With many of the big boys absent, the stage was clear for some less glamourous names to take centre stage.
If there is one area where CeBIT really isn’t at the cutting edge it is digital photography. The likes of Nikon, Canon, Pentax and Fujifilm have all chosen not to attend the German air hanger fest in recent years and mutli-sector vendors such as Acer and Sony chose to emphasise other product areas. That doesn’t mean we came back completely empty handed though…
BenQ is a company many wouldn’t associate with digital cameras but it provided the highlight of the show for me this year with its X610. Unveiled especially for the show, it officially became the world’s slimmest six megapixel camera to sport a 3in LCD. This might sound like rather a specialist award but with both specifications becoming the defacto features of choice in 2006 it makes the X610 surprisingly desirable.
In hand it certainly feels compact too and, as my first real world contact with a camera incorporating a 3in LCD, the 230k screen is a joy to behold. The squared four way rocker reminds me a little of Casio styling but that’s no bad thing. Elsewhere all the usual boxes are ticked: VGA 30fps video, USB2.0 connectivity, PictBridge compatibility and on and on.
Sadly, there’s one catch: it won’t be on shelves until Q3.
Though the X610 was my first hands on look at a digicam with 3in LCD it didn’t take me long to find another.
Sanyo’s six megapixel Xacti E60 may have been a little porkier than the X610 but it does add touch screen functionality to the mix along with built in image stabilisation and a touch sensor for fast focusing. The reps on the Sanyo stand couldn’t give me any definite UK release details but suggested we’re looking at a time scale within the next two months.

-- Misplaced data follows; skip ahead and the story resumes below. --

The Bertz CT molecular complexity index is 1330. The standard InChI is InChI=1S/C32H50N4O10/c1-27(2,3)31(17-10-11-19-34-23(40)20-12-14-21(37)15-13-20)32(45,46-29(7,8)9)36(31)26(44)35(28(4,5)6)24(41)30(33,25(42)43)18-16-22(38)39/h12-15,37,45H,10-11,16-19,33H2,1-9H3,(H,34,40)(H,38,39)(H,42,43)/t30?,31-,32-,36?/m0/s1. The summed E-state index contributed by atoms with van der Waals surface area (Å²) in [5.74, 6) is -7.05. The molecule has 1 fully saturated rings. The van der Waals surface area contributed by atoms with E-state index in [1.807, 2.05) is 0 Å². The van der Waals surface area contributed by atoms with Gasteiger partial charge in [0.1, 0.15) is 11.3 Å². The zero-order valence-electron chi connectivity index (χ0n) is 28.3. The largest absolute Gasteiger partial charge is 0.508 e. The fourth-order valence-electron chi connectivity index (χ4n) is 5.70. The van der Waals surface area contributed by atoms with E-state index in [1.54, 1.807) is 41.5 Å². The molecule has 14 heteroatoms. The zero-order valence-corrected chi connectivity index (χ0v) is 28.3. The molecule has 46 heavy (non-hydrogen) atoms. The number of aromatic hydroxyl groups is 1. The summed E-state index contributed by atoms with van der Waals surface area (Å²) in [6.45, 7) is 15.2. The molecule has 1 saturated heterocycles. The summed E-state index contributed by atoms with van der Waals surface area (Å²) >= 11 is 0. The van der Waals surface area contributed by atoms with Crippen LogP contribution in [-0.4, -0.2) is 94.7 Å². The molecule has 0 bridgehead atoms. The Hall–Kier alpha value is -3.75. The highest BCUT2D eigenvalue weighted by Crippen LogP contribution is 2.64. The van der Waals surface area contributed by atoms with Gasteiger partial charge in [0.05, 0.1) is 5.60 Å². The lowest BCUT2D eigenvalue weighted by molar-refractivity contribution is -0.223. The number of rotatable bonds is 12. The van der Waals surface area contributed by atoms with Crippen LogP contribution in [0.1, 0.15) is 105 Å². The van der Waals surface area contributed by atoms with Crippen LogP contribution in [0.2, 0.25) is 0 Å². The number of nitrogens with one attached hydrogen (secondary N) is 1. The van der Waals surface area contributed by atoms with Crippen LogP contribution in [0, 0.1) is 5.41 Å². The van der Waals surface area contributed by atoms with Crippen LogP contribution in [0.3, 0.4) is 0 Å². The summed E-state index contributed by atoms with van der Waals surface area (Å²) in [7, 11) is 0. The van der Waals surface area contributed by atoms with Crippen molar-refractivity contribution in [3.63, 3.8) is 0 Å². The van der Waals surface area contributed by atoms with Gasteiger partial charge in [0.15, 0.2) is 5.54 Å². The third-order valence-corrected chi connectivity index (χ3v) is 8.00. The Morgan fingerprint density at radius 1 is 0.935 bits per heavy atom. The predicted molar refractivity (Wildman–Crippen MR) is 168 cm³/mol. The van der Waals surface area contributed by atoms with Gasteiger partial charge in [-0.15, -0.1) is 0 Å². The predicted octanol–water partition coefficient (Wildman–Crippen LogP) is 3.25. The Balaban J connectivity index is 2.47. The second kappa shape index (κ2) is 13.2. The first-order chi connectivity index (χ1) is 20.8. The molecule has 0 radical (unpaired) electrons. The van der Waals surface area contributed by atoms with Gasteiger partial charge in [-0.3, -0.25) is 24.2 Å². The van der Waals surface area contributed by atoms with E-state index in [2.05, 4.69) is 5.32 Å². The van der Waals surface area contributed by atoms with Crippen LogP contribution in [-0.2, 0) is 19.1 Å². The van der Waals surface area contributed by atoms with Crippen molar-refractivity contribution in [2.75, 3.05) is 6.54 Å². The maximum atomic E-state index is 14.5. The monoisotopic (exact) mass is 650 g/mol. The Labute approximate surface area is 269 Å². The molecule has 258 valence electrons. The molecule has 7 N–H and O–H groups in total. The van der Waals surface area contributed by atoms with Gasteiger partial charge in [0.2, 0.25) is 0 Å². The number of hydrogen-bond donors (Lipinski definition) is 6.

Over at Panasonic there was one clear show stealer too: the DMC-L1, the company’s first entry into the digital SLR market.
Like many D-SLR cameras it features a nice 2.5in LCD, 7.5m effective pixels and comes with rather traditional styling but the distinguishing points are the shutter speed control dial on the camera body and aperture ring on the Leica D Vario-Elmarit 14-50mm/F2.8-3.5 lens.
Panasonic also claims the Venus Engine III image processor delivers stunningly quick performance. Sadly, I was unable to test these claims out because the only display model was locked away behind glass on a rotating mount. That said, considering my limited photographic abilities (as my picture of the DMC-L1 itself demonstrates) you’re probably better waiting for our resident guru Cliff to get his mitts on one.
Of the big name camera manufacturers only Casio put up a decent showing with a large, plush stand though nothing was new in terms of technology. That said, the S600 and Z600 are always worth a grope and I’d forgotten just how slim these powerful cameras are.
The Z600 (above) is a slip of a device but still manages to pack in 6MP, a 2.7in LCD, AV output, anti-shake DSP and a stunning 550 photo battery life.
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The colourful S600 range similarly manages 6MP and anti-shake DSP but adds in Mpeg4 movie compression and manages to squeeze it within a 90 x 59 x 16mm body (13.7mm at its thinnest point). Both cameras are out now, so if this little memory jog starts a fire burning you know where to go.
Elsewhere, Kodak was also doing the rounds but its flagships: the WiFi enabled Easyshare One and dual lens V570 (above) have been around the block as many times as Courtney Love. Both models are available online with significant discounts these days, with the Easyshare’s £398.99 RRP slashed to just £239.99 on Kodak’s own site and the V570 going for £269.99.
As I said, CeBIT isn’t really the place for cameras…